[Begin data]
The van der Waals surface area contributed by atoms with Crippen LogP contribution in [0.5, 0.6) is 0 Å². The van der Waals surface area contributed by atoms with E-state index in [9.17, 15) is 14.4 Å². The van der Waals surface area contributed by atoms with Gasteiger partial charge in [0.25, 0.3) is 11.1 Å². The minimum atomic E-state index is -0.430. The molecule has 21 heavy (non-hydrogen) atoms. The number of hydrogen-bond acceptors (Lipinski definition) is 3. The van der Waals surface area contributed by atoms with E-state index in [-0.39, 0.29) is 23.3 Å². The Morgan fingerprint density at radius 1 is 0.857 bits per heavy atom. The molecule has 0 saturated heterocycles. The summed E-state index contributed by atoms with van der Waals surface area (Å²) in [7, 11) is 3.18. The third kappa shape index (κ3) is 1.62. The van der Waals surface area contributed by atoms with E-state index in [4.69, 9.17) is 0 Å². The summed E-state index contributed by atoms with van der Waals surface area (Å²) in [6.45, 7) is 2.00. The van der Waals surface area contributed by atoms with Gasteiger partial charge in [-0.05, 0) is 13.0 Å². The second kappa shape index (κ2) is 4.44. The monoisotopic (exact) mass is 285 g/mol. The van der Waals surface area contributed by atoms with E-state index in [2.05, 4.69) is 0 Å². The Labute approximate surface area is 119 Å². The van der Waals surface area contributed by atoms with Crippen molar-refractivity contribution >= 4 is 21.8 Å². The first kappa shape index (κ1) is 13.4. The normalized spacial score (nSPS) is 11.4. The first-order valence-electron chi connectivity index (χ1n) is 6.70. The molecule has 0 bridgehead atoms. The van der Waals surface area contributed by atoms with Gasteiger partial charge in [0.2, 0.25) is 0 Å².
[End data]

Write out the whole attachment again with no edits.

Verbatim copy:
The van der Waals surface area contributed by atoms with Crippen LogP contribution in [0.5, 0.6) is 0 Å². The van der Waals surface area contributed by atoms with E-state index in [9.17, 15) is 14.4 Å². The van der Waals surface area contributed by atoms with Gasteiger partial charge in [0.25, 0.3) is 11.1 Å². The minimum atomic E-state index is -0.430. The molecule has 21 heavy (non-hydrogen) atoms. The number of hydrogen-bond acceptors (Lipinski definition) is 3. The van der Waals surface area contributed by atoms with E-state index in [-0.39, 0.29) is 23.3 Å². The Morgan fingerprint density at radius 1 is 0.857 bits per heavy atom. The molecule has 0 saturated heterocycles. The summed E-state index contributed by atoms with van der Waals surface area (Å²) in [7, 11) is 3.18. The third kappa shape index (κ3) is 1.62. The van der Waals surface area contributed by atoms with E-state index in [4.69, 9.17) is 0 Å². The summed E-state index contributed by atoms with van der Waals surface area (Å²) in [6.45, 7) is 2.00. The van der Waals surface area contributed by atoms with Gasteiger partial charge in [-0.05, 0) is 13.0 Å². The second kappa shape index (κ2) is 4.44. The monoisotopic (exact) mass is 285 g/mol. The van der Waals surface area contributed by atoms with E-state index in [2.05, 4.69) is 0 Å². The Labute approximate surface area is 119 Å². The van der Waals surface area contributed by atoms with Crippen molar-refractivity contribution >= 4 is 21.8 Å². The first kappa shape index (κ1) is 13.4. The normalized spacial score (nSPS) is 11.4. The first-order valence-electron chi connectivity index (χ1n) is 6.70. The molecule has 0 bridgehead atoms. The van der Waals surface area contributed by atoms with Gasteiger partial charge in [0.2, 0.25) is 0 Å².